Imago Film Festival Wraps Up After Days of Spectacular Short Films, Music and Presentations
(ELGIN, IL - April 10, 2017) From Tuesday-Saturday, April 4-8, Judson University hosted the Imago Film Festival on its Elgin campus. The festival is designed to showcase independent films from around the world about faith and ethics dealing with the journey from brokenness to hope. This year marked the 13th annual festival. It also marked a number of firsts: it was the first time the festival honored a Hollywood celebrity with the Lifetime Achievement Award who started his career teaching at Judson (David McFadzean); it was the first time the festival featured a film from Myanmar, or Burma (and it won the grand prize), as "My Life I Don't Want" did; and it was the first time the film festival partnered with Affirm Sony Films for the premiere screening of "All Saints," which featured the story of Karen refugees. This is an unintentional (albeit wonderful) connection to Judson University namesake Adoniram Judson, the first Protestant missionary sent from North America to preach in Burma.
"I am always encouraged by those who come to the film festival as guests and attendees," said Imago Film Festival Director Dr. Terry Wandtke. "Their insights provide me with lots of ideas and the interpersonal connects me with lots of hope. Moreover, I am thrilled by the way each year develops its own identity. Topics reoccur and themes emerge that imply something greater is at work at the fest."
On Tuesday, April 4, the festival opened with screenings of the first block of films in competition for the $1,000 grand prize. The films included “The Next Door” (a crime film about missionaries in the wrong place) and “Life Coach” (a story about a motivational speaker confronting his own limitations). Several filmmakers introduced films, including the star of “The Key,” who emphasized the responsibility of an actor to honestly represent his character and the material.
Wednesday, April 5, the festival continued with the presentation of the Imago Lifetime Achievement Award to producer David McFadzean (“Home Improvement,” “What Women Want” and “Bernie” fame). Speaking in both chapel and at the fest, McFadzean shared the way that being accepted completely was essential to his faith journey. In his career retrospective interview, McFadzean offered anecdotes about story development (such as how Elgin, Ill., served as the basis for the hometown of television series, “Roseanne”). Moreover, he discussed story as the essential thread that connects human beings as a way to make sense of frailty.
On Thursday, April 6, the festival continued with a discussion with filmmakers Eric Groth and T.J. Berden of ODB Films. Founding the company as a Catholic ministry that produced short videos, the filmmakers became committed to the artful presentation of faith seen with directors like Terrence Malick. This eventually led to the critically acclaimed independent film “Full of Grace” about the life of Mary after the death of Jesus and their current project on the apostle Paul. The remaining films in the festival competition were screened and included “Bruce” (a story about a father desperate to impress a son obsessed with Bruce Lee) and “One Word” (a film about the fight of a teenage refugee to express himself through performing art).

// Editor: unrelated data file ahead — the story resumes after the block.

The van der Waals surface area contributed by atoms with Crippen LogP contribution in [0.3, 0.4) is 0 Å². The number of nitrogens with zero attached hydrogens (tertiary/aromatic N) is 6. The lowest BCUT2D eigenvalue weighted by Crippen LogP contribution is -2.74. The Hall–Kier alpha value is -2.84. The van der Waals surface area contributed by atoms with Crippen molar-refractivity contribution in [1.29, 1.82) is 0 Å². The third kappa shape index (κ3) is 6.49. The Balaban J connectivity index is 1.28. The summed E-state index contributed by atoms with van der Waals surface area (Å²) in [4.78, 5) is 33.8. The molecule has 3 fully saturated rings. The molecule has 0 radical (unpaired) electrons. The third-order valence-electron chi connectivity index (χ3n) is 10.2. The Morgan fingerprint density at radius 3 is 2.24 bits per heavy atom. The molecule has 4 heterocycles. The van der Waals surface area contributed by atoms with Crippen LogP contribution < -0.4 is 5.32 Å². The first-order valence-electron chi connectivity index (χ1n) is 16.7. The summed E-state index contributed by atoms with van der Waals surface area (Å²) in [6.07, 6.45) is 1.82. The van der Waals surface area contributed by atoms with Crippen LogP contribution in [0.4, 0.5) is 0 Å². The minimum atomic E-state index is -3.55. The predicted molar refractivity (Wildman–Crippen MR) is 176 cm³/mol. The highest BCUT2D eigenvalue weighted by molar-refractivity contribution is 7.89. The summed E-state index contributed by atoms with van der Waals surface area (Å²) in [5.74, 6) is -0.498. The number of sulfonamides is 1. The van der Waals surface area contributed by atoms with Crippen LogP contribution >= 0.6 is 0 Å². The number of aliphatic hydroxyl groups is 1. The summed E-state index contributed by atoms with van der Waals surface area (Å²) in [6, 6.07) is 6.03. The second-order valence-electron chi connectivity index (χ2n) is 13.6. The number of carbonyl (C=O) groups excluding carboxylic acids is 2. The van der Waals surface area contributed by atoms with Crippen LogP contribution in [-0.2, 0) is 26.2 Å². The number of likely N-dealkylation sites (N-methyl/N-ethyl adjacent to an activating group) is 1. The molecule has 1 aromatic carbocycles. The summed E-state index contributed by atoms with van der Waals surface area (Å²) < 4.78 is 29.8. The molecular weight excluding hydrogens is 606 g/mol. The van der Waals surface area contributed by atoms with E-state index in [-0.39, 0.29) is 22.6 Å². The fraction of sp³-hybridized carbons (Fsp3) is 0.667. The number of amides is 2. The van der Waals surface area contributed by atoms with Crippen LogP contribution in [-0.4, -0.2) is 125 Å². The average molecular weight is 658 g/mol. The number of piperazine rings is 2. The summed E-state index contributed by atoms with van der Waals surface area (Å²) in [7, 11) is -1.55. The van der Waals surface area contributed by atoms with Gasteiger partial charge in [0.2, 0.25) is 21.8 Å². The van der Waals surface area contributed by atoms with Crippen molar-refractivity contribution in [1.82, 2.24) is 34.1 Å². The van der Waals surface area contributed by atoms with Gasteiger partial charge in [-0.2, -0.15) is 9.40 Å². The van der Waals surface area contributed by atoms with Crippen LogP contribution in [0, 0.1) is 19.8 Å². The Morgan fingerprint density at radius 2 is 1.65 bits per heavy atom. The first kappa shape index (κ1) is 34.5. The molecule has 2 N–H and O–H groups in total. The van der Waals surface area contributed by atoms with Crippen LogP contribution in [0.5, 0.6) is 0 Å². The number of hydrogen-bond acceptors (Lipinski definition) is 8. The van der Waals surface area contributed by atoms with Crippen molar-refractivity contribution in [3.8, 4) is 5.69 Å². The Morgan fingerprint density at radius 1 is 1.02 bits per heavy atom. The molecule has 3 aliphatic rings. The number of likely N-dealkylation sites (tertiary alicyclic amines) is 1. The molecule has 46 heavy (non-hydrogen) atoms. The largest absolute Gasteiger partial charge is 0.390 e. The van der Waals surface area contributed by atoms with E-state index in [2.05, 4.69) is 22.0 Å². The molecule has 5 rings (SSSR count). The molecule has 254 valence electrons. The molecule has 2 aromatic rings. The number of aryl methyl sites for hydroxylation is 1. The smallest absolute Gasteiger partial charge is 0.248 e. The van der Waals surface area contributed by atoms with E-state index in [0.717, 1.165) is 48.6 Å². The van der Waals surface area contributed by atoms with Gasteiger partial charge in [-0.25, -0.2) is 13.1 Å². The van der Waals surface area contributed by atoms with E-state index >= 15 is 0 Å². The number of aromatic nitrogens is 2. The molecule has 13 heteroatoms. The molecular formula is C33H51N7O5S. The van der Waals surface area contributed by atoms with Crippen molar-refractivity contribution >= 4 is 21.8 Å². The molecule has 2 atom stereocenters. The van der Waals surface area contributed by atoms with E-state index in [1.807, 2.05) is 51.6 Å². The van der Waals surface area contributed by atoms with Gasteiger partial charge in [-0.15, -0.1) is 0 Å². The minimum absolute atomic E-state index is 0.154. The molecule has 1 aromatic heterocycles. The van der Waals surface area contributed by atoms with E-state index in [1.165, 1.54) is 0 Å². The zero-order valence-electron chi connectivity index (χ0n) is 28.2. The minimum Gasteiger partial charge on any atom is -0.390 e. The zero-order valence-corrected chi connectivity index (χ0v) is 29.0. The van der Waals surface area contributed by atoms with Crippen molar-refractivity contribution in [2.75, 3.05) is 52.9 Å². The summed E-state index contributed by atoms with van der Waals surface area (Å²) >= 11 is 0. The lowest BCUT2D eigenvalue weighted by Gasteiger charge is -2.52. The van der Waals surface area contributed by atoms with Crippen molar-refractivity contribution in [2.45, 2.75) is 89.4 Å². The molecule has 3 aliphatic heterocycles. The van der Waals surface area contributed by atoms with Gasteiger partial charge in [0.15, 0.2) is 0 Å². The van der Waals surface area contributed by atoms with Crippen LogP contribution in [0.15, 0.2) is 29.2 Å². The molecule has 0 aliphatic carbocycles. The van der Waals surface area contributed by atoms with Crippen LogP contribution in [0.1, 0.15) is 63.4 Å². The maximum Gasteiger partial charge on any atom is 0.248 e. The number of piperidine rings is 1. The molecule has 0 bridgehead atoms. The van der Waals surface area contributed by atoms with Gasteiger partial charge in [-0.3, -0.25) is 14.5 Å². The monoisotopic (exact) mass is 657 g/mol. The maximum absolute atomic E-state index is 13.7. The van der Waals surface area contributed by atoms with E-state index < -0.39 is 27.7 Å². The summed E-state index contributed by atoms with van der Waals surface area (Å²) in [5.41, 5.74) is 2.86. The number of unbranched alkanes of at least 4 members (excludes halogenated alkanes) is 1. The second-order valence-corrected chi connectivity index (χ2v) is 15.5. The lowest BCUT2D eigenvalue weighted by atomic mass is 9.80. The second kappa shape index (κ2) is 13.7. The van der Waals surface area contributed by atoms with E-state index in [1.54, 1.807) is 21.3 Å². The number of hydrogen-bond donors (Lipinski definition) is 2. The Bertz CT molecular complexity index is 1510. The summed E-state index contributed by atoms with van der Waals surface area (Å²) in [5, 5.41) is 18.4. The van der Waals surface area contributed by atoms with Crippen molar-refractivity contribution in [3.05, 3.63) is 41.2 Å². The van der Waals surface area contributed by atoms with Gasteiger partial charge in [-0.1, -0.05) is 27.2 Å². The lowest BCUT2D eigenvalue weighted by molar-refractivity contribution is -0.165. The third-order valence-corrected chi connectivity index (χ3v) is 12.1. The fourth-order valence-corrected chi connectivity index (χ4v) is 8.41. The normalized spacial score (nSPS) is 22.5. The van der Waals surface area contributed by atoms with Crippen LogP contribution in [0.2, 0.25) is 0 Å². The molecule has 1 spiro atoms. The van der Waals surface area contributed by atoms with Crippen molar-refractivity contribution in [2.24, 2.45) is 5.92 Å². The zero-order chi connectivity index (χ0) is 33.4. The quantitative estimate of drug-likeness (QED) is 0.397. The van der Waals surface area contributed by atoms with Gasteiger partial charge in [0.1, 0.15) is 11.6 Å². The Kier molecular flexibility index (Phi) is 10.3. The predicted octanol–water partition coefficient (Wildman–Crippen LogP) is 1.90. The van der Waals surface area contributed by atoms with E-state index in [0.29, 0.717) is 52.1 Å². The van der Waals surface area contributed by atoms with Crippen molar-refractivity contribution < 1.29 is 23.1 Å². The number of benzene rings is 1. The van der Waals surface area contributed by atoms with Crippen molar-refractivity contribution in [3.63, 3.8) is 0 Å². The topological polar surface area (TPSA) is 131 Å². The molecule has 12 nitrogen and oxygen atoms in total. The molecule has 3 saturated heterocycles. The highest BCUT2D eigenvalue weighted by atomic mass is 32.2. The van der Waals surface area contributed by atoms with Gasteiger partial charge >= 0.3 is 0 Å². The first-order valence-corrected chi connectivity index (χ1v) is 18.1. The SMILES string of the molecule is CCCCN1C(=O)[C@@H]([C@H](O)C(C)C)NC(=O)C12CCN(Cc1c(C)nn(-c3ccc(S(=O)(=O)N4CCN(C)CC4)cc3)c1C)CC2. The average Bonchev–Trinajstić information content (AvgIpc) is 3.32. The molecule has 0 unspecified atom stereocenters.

The Wistful Larks opened the evening with music on Friday, April 7. On this day, the fest premiered the Affirm Sony film, “All Saints,” about a Nashville pastor (starring John Corbett) who was told to close his small church but who opened it to refugees. After the film, Rich Peluso, Affirm Sony executive vice president, answered questions about the film. In addition to describing the production challenges that faced the film, he discussed his desire as a producer to make films that resonate with human longings for something greater (especially those that fall outside the model for the Hollywood blockbuster).
On Saturday, April 8, the festival came to a close with its elegant Red Carpet Celebration, complete with food, live music and a best-dressed contest. That One Band (winner of the Battle of the Band competition) played live music, and the evening ended with an awards ceremony and screenings of the festival-winning films. The grand-prize winner was “My Life I Don’t Want,” an animated film from Myanmar by director Nyan Kyal Say. The film follows the life of a girl dealing with a too-common experience of oppression of women in her culture. In a hand-drawn style that is both literal and symbolic, the film shared with the audience a creative and urgent vision.
SAVE THE DATE: The 14th annual Imago Film Festival is tentatively scheduled for Tuesday-Saturday, April 3-7, 2018. More information can be found at www.imagofilmfestival.com.